This is a review of the Tamiya 1/35 Panzer Kampfwagen II Ausf F/G Kit#TAM35009
For my next tank review I made the Panzer II. Tamiya seems to make very nice and easily built models, but don’t be fooled by the term “easy”. There are a slew of parts and some odd fitting, but the treads are nice, solid rubber, the guns are movable, and the overall look is really nice when done. Again, I do not use “people” in my builds, so they were omitted, but this kit does have a few of them with tons of options.
This tank had many design flaws early. The Ausf A, B,and C all had significant armor deficiencies and that lead to further redesign. The Ausf F was a much better iteration, but were still a placeholder so bigger, better tanks could be produced (Panzer III, IV). The Ausf F tank would likely have been used in recon missions, but this particular color scheme would have been used in Germany’s Libya campaign.
This light tank weighed only 9.5 tons. It carried a 1×2 cm KwK 30 L/55 autocannon, and 1×7.92mm Maschinengewehr 34. The engine was a Maybach (yes, that one!) HL62 6-cyl capable of about 24mph. For 1936, not shabby, but by 1942, this tank would be at a disadvantage.
So, for paint, I used Model Master Afrika Mustard and it looks about right. This kit’s larger movable turret in the front is really bold looking. The fitting for the big gun is good too – allowing a pose or easy maneuvering. The top can be fussy to assemble to the body, but there isn’t a lot on top to worry about breaking as you press. I included a lot of the gear to the body to add some flair, but it also gives an idea of all the accessories that go with this. For decals I had to use some numbers off a different kit as the ones for this tank were ruined. I’m not sure about the correctness, but it looks nice. I also printed a couple of Nazi symbols that were not included. I understand the hate for them, but I wanted the authenticity.
The only thing I had a problem with was the top fitting (mentioned earlier). I recommend checking it before painting and final assembly. You can sand, or trim whatever you need to make it a smoother assembly. Not a big deal, but something I would have liked to know before-hand (and something veterans to tank-building might already know).
I can say this is another good tank kit. The parts are plenty, there are a ton of people and accessories, and a couple good decal choices. Overall a good buy as well, this can be bought for less than $25. Schnell!
9.0 – Very Good
This X-Ray is for a rare classic – 1963 Ford Hardtop (Galaxie) Customizing from AMT.
1 set of thin tires with two sets of rims; really nice detailed interior; 2 full chrome trees with many custom parts; 406ci V8 with chrome air cleaner; 2 hoods – one cutout; customizing pieces – grilles, front and rear valances, engine, exhaust. Good: There are few kits with THIS many optional pieces; more chrome than you can imagine. Bad: As much as you can add, this was never an exciting/fast car; some of the fit of the options is meh; pricey.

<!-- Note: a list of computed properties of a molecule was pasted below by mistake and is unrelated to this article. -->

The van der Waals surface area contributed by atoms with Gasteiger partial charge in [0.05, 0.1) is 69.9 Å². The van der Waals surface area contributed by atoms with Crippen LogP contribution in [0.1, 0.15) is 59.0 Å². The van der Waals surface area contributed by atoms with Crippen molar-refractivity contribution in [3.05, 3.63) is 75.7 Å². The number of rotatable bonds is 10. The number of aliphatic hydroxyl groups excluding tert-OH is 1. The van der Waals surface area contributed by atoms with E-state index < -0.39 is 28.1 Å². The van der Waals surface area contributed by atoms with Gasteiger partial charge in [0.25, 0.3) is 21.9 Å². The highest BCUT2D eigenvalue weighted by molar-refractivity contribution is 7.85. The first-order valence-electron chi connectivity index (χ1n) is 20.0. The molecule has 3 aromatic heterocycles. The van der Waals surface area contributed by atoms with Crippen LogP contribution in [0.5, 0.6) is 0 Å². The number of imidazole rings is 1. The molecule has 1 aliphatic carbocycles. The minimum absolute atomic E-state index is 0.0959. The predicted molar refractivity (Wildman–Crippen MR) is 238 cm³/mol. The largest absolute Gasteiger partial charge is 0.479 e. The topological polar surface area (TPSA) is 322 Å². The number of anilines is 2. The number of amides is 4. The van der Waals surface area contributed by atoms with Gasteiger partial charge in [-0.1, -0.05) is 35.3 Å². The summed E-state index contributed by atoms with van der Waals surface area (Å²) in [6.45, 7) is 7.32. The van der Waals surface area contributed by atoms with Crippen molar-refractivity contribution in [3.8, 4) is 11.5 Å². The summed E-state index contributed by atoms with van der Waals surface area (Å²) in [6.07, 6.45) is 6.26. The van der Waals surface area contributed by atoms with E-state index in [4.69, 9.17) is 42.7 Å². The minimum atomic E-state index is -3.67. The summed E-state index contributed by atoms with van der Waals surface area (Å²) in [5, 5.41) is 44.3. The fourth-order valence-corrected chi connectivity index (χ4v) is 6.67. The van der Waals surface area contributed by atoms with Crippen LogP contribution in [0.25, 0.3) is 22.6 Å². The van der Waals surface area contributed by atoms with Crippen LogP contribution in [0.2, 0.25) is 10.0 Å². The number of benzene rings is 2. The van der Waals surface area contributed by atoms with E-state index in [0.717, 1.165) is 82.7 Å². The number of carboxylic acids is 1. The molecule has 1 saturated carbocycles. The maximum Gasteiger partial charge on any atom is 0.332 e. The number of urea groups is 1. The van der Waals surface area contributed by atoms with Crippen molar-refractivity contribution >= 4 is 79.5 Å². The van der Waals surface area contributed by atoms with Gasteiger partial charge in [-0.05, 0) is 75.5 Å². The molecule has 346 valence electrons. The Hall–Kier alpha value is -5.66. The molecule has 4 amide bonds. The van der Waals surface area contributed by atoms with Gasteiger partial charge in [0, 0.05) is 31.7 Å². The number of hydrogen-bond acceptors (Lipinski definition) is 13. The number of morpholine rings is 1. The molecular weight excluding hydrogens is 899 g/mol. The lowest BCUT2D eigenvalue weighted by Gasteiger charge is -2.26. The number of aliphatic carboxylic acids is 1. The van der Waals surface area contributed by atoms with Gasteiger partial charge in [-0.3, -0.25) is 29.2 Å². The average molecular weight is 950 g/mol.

Here is my next X-Ray – a 1956 Ford Thunderbird from Monogram – 1/24th.
1 set of tires/rims with whitewalls (no options); detailed interior; front glass is tiny and has to glue to the chrome windshield trim; removable hardtop with glass; No street parts, no engine options. Good: One of a kind classic; cheap. Bad: Tough fitting glass; not many options; AMT fit and finish.
Price: under $20
This is a review of the Revell Ferrari F430 kit#85-2033
I have to say that this is one of those cars that I liked from afar. Not something awe-inspiring looking – like that of an Enzo, or LaFerrari. Not world-changing like the F40 or eye candy like a 288 GTO. It was a replacement for an aging vehicle and it didn’t stray too far from its design, purpose and prowess. That said, I really do like this car and this is a good kit… with a large disclaimer.
There are a couple of F430 kits by Fujimi that look fairly impressive but I haven’t done any of them. The Revell kit is cheaper and has enough detail that I cannot believe the extra cost is necessary.
CAR BACKGROUND :: So what was wrong with the Ferrari 360 Modena? It was sleek, elegant, and went like stink. Well, time passes and like anything else, the successor must arrive. Built with a newer, more powerful V8 , the F430 betters its older stablemate in just about every category. Quicker, faster, nimbler, and a heck of a deal next to the opulent 600k Enzo. Road tests range from 3.5-3.8 seconds to 60 and a 198mph top speed. It was impressive some almost 15 years ago, but really those numbers are nose to nose with some 2020 exotics… and some of those aren’t as sweet looking as this stallion is.